The old feud between rock music and organized religion has given way to a more open embrace of spirituality. But mixing the two is still as dangerous as ever – these days, appearing too religious can jeopardize an artist’s credibility and commercial appeal.
“VH1 All Access: Rock & Religion” takes an in-depth look at the influence of religion on pop music – from imagery in music videos, to artists’ spiritual journeys, to the internal struggles faced by Christian roots rockers in the 1950s – when the latest edition of the hit weekly one-hour series premieres Thursday, June 21 at 10:00 p.m. (ET/PT).
“VH1 All Access: Rock & Religion” examines this evolving relationship between pop music and spirituality, presenting rare film and video footage, news clips, and interview footage featuring Creed’s Scott Stapp, Madonna, Ricky Martin, Joan Osborne, Carlos Santana, Lauryn Hill, Moby, Sting, Prince, Sam Phillips, Cat Stevens, Mary J. Blige, Jerry Lee Lewis, Kurt Cobain, Marilyn Manson, Michael Stipe, Bono, Pete Townshend and many other artists, plus record exec Lindsey Fellows, Journalists Ann Powers of The New York Times, Alan Light of Spin and Christopher Farley of Time, video director Tarsem, and theologians like Rabbi Marc Gellman, Father Tom Hartman, and Dr. Tom Beaudoin.
Ever since Elvis first swiveled his hips and rock ‘n’ roll became known as “the Devil’s music,” rock has invariably tangled with the forces of organized religion. In this battle, the anti-religion anthems of the shock rockers and Madonna evolved into the alienated, searching expressions of the ’90s. Now in the new millennium, not only has a new synthesis of optimistic Christian and mystic spirituality taken hold, but organized religion has also embraced rock and pop music as a way of attracting young worshipers. Despite this seeming detente, some rock musicians still taunt organized religion with their Satanic-inspired performances, and the tension between true artistic expression and commercial exploitation still exists.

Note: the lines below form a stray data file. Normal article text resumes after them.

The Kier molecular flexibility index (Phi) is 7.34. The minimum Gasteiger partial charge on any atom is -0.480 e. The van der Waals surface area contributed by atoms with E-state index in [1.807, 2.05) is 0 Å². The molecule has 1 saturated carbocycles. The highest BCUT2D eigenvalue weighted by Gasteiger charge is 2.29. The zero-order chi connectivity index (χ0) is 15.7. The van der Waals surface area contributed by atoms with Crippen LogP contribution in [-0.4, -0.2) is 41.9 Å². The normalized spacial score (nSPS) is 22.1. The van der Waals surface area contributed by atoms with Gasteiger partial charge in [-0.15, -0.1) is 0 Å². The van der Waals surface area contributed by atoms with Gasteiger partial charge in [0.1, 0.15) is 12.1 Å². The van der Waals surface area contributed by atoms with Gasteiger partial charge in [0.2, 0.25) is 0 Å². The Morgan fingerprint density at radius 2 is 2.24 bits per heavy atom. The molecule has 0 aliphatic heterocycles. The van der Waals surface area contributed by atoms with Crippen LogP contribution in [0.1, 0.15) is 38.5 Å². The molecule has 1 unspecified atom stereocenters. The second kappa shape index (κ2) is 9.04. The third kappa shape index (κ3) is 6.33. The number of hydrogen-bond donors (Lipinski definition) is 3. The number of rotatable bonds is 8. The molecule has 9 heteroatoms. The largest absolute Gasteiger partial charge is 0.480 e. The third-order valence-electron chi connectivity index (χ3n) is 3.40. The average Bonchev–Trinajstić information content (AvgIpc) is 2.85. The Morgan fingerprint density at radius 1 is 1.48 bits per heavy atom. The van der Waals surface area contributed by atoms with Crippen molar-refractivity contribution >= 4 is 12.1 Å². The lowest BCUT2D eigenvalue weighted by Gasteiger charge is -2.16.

“VH1 All Access: Rock & Religion” Explores:
- The Current State of Rock and Religion – From Christian grunge to hip- hop prophecies to art-pop dharma, spiritual vibrations are bombarding the musical universe. At the 8 – Video Music Awards, everyone from the Backstreet Boys to Puffy Combs was thanking God, while Madonna warbled a Sanskrit-derived tune. But how do artists find the delicate balance between true expression and creating a commercial hit? Despite their Christian origins and religious imagery, Creed lead singer Scott Stapp insists his band does not play “Christian rock” – “I think the media, it was easy for them initially to kind of try to discredit us, and say ‘Oh, they’re just a Christian band,’ because they didn’t want to take the time to understand what we were.” Likewise, Sixpence None the Richer’s Tess Wiley explains why the group musically downplays their Christianity.
- Imagery – Religious imagery has been used in music videos in a variety of ways – Some artists use crucifixes and Christ-like figures to send a message, others to provoke a response. Some of the most elaborate visual statements have been made by Nirvana in “Heart Shaped Box,” Sting’s “Brand New Day” – in which he walks on water, and Marilyn Manson’s provocative “Anti- Christ Superstar.”
- The Internal Struggle – The rock and religion argument has been less external than in the hearts and souls of the rockers. Virtually all of the early rockers were serious southern Protestants, usually Baptists, raised to believe music was a gift to be used in the service of the Lord. Rock music used to get girls and buy flashy cars became the Devil’s music. Little Richard epitomizes the same struggle in the Gospel tradition Marvin Gaye, Aretha Franklin and Prince also demonstrate the conflict between religion and sexual expression. And in the Catholic tradition, there’s no better example of internal struggle than Madonna – she spent her whole career kicking at her Catholicism, but now she’s done an about-face, baptizing both of her children and announcing a very public obsession with yoga, cabala and other divine forces.
- The Seekers – Some of rock’s greatest legends have made very public religious pursuits and conversions, from the Beatles’ 8 – trip to India to follow the teachings of Maharishi Yogi, to Bob Dylan’s born-again Christian experience, Cat Stevens’ conversion to Islam, U2’s Christian roots, and Pete Townshend’s embrace of Meher Baba.